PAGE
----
A descendant of Robert E. Lee, recluse writer Nelle Harper Lee (1926-2016) was born on this day in the small town of Monroeville Alabama, the youngest of four children and a neighbor to writer Truman Capote.
"Until I feared I would lose it, I never loved to read. One does not love breathing," she observed in To Kill a Mockingbird, her first and only novel. The controversial masterpiece was set in the South during the Depression and won the Pulitzer Prize for fiction in 1961.
"Mockingbirds don't do one thing but make music for us to enjoy. They don't eat up people's gardens, don't nest in corncribs, they don't do one thing but sing their hearts out for us," she explained. "That's why it's a sin to kill a mockingbird."
Lee spent over five years rewriting the classic novel which celebrated the heroism of protagonist Atticus Finch, a lawyer appointed to defend an innocent African American on a rape charge. Told through the eyes of the attorney's young daughter, the story examined racism and left an indelible mark on American culture.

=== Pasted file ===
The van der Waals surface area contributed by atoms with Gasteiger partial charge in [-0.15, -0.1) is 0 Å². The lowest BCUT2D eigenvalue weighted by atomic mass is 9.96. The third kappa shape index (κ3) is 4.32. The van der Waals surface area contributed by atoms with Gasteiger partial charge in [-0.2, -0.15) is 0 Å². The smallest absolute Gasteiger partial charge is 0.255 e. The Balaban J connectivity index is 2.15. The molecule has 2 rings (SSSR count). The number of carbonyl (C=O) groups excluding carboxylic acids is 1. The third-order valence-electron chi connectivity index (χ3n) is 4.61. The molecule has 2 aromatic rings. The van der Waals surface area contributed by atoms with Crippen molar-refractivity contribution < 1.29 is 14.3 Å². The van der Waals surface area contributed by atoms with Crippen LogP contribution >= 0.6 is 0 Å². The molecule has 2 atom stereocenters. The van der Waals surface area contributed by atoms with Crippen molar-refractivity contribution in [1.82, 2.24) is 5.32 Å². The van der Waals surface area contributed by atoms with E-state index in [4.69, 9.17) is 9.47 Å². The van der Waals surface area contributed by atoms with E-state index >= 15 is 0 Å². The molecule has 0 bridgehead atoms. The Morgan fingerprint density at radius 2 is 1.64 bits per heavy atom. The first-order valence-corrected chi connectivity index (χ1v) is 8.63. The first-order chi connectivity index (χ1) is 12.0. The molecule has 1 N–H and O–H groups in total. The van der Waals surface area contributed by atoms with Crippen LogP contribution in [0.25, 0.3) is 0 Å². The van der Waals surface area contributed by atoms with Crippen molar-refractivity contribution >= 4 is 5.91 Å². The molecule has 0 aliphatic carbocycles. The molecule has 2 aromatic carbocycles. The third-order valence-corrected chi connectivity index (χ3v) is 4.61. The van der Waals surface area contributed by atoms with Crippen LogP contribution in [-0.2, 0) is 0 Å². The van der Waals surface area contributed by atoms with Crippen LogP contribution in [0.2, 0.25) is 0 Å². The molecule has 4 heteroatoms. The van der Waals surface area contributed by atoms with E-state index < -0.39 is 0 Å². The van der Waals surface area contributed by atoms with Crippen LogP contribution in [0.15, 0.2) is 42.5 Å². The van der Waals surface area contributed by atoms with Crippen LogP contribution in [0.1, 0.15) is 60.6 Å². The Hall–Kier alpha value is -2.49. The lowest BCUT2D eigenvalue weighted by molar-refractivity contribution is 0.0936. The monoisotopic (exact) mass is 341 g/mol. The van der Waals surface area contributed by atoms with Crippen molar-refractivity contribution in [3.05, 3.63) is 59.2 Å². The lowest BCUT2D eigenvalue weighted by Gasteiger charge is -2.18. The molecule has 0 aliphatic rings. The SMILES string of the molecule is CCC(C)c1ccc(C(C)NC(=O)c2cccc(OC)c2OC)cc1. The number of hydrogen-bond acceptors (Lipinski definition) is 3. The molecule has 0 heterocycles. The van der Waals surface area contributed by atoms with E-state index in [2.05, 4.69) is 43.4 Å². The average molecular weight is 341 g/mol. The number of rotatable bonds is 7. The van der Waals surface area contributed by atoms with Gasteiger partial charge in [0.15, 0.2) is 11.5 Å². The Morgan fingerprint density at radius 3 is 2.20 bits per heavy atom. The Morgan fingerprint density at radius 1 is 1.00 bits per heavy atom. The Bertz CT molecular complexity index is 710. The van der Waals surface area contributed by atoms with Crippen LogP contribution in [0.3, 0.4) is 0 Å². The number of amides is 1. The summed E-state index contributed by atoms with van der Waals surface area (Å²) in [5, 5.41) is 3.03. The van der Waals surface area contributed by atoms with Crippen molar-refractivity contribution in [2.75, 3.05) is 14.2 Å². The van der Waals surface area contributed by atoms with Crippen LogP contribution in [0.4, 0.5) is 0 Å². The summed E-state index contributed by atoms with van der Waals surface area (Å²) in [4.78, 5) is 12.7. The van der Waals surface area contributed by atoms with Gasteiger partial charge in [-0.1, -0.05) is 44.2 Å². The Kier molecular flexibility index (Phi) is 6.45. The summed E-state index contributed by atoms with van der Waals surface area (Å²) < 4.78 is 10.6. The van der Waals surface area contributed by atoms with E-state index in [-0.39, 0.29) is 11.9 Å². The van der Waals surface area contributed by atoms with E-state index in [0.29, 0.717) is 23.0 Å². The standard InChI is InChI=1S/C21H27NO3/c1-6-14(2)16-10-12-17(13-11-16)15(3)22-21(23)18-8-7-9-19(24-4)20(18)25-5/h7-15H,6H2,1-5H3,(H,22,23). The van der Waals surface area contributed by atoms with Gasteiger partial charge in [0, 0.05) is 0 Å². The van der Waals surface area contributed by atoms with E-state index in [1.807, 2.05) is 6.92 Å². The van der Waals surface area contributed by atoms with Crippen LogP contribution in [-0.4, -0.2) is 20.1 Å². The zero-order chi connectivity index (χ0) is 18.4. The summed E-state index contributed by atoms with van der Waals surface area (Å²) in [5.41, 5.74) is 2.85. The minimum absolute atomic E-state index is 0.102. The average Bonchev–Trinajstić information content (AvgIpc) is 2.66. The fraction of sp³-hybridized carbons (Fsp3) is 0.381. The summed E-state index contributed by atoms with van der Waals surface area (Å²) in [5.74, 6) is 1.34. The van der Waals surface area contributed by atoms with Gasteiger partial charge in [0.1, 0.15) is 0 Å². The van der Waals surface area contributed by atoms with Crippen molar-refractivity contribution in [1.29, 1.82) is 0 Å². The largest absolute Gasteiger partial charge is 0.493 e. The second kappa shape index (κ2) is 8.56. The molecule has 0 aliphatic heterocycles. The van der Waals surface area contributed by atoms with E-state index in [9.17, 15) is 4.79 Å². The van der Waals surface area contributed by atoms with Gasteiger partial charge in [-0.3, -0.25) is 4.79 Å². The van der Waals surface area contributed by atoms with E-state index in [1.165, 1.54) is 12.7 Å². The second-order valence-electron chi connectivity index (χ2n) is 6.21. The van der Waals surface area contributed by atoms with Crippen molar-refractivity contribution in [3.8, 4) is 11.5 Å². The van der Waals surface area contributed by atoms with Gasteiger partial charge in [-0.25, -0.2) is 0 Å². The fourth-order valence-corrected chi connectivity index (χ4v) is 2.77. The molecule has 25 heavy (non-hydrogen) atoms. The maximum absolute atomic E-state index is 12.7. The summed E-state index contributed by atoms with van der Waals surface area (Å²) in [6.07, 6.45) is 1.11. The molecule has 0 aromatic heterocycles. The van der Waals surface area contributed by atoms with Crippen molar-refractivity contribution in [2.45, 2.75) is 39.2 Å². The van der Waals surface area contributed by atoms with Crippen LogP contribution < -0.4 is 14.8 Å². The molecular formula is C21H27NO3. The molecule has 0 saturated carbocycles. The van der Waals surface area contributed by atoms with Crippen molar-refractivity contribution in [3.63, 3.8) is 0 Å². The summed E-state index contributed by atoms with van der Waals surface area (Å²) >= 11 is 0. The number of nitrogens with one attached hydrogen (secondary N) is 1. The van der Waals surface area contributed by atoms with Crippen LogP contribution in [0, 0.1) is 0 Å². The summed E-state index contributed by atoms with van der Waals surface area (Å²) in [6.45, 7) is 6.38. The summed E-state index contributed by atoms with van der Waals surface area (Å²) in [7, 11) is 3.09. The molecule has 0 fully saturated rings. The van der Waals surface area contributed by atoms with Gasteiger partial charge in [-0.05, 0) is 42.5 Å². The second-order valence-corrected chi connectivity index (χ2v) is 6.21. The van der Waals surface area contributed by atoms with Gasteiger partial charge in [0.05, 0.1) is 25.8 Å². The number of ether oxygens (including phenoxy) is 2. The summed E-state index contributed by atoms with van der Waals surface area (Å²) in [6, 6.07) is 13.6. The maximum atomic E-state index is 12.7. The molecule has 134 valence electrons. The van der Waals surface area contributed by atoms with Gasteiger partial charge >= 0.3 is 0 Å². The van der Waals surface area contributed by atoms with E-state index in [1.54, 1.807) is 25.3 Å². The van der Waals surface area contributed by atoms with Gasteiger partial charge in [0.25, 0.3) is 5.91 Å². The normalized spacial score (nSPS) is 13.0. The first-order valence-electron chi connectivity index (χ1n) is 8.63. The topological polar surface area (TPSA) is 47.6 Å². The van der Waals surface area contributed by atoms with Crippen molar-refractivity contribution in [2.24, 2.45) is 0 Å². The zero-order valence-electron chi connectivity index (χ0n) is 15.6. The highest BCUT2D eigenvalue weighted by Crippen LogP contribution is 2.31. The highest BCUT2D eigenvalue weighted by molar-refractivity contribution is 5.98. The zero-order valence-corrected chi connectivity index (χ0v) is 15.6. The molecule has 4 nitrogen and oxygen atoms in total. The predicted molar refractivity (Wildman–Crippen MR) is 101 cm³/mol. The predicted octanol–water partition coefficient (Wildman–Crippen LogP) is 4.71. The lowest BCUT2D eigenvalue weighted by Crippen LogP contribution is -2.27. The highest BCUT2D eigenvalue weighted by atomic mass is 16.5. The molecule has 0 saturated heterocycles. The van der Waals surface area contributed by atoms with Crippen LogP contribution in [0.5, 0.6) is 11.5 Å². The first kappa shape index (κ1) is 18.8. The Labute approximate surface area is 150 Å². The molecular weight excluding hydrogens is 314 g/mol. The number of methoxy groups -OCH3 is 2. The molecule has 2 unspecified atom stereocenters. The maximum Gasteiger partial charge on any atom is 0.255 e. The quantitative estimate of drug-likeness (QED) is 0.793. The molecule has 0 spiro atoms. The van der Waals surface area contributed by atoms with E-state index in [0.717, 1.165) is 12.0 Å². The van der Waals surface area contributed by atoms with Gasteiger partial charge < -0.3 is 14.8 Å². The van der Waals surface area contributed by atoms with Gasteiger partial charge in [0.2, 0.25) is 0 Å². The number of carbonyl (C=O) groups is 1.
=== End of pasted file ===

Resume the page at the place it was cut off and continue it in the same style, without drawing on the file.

"The one thing that doesn't abide by majority rule is a person's conscience," Lee wrote.
To Kill a Mockingbird was made into a memorable and critically-acclaimed film in 1962 and won three Oscars for Best Direction, Set Decoration, and Best Actor to Gregory Peck for his compassionate performance as Finch. In 1969, the book was adapted for the stage throughout the U.S. and in England.
"With love, all things are possible," Lee once wrote. "Love restores."
Every person has a point of view. Honor it.